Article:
Results 1 - 5 of 5.
Veterinary - Health - 14.10.2022
A common drug used in racehorses could increase risk of sudden death
A commonly-administered drug used in 94% of Thoroughbred racehorses could increase risk of sudden death, according to a new study. The research - led by the University of Glasgow and published today in the Journal of the American Veterinary Medicine Association - also found multiple other risk factors associated with sudden death, related to the circumstances of the race and individual histories of the horses.
Health - Veterinary - 12.10.2022
New research highlights dog breeds at most risk of hypothyroidism
A new study from the Royal Veterinary College explores the frequency and risk factors for hypothyroidism in dogs in the UK, promoting greater awareness with earlier detection and treatment New research the Royal Veterinary College (RVC) has shed light on the dog breeds most predisposed to hypothyroidism, a life-long hormonal disorder caused by a deficiency of thyroid hormones.
Veterinary - Health - 05.09.2022
True risks of anaesthesia in dogs
A team of researchers at the Royal Veterinary College and the University of Manchester used data from more than 150,000 dogs in the UK to assess the risk of death from sedation and general anaesthetics. A new VetCompass study, led by the Royal Veterinary College (RVC) and the University of Manchester, has revealed a relatively low risk of death from sedation and general anaesthetics for dogs in the UK.
Health - Veterinary - 25.08.2022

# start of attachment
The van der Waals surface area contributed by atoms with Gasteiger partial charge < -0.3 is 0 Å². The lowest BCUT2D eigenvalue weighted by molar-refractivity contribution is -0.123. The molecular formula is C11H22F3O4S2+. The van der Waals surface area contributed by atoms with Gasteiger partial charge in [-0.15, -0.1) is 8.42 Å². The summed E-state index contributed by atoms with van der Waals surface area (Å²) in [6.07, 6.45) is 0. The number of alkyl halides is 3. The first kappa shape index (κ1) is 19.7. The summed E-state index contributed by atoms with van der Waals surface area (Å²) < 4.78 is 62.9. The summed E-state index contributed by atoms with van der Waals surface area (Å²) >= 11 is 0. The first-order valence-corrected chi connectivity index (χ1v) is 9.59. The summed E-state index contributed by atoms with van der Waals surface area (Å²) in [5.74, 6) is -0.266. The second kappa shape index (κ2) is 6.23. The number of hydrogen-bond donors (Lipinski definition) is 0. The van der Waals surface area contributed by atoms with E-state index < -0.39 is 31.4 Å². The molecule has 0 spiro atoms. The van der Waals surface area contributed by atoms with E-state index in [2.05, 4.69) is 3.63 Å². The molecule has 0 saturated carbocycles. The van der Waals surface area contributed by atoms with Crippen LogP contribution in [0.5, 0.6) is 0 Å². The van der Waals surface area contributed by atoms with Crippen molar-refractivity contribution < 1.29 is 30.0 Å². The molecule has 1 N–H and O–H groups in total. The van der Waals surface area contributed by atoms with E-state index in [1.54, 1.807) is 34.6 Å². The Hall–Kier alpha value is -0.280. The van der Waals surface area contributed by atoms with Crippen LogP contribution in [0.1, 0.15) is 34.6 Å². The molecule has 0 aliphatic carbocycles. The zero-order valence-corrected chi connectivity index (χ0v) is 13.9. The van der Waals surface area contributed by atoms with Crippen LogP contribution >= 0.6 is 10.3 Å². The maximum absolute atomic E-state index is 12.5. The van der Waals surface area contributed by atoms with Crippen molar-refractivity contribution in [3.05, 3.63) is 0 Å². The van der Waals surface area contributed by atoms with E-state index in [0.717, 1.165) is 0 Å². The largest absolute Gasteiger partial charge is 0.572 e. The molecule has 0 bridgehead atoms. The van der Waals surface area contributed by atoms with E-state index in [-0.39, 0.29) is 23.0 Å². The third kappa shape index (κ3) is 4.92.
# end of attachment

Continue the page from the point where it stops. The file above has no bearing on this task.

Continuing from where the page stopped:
Impact of farriery interventions on galloping racehorses’ hoof biomechanics
24 hour contact: 01707 666297 A new study, led by the Royal Veterinary College, and funded by the Horserace Betting Levy Board, has shed light on the influence of horseshoe and surface conditions on racehorses' hoof movements. This has implications for how racehorses' athletic performance and safety can best be supported, both in training and on the racetrack.
Veterinary - Health - 03.07.2022
Male dogs four times more likely to develop contagious cancer on nose or mouth than females
Sniffing or licking other dogs- genitalia - the common site of Canine Transmissible Venereal Tumour - can spread this unusual cancer to the nose and mouth. Although canine transmissible cancer can be diagnosed and treated fairly easily, vets in the UK may not be familiar with the signs of the disease because it is very rare here Andrea Strakova A new study has found that male dogs are four to five times more likely than female dogs to be infected with the oro-nasal form of Canine Transmissible Venereal Tumour.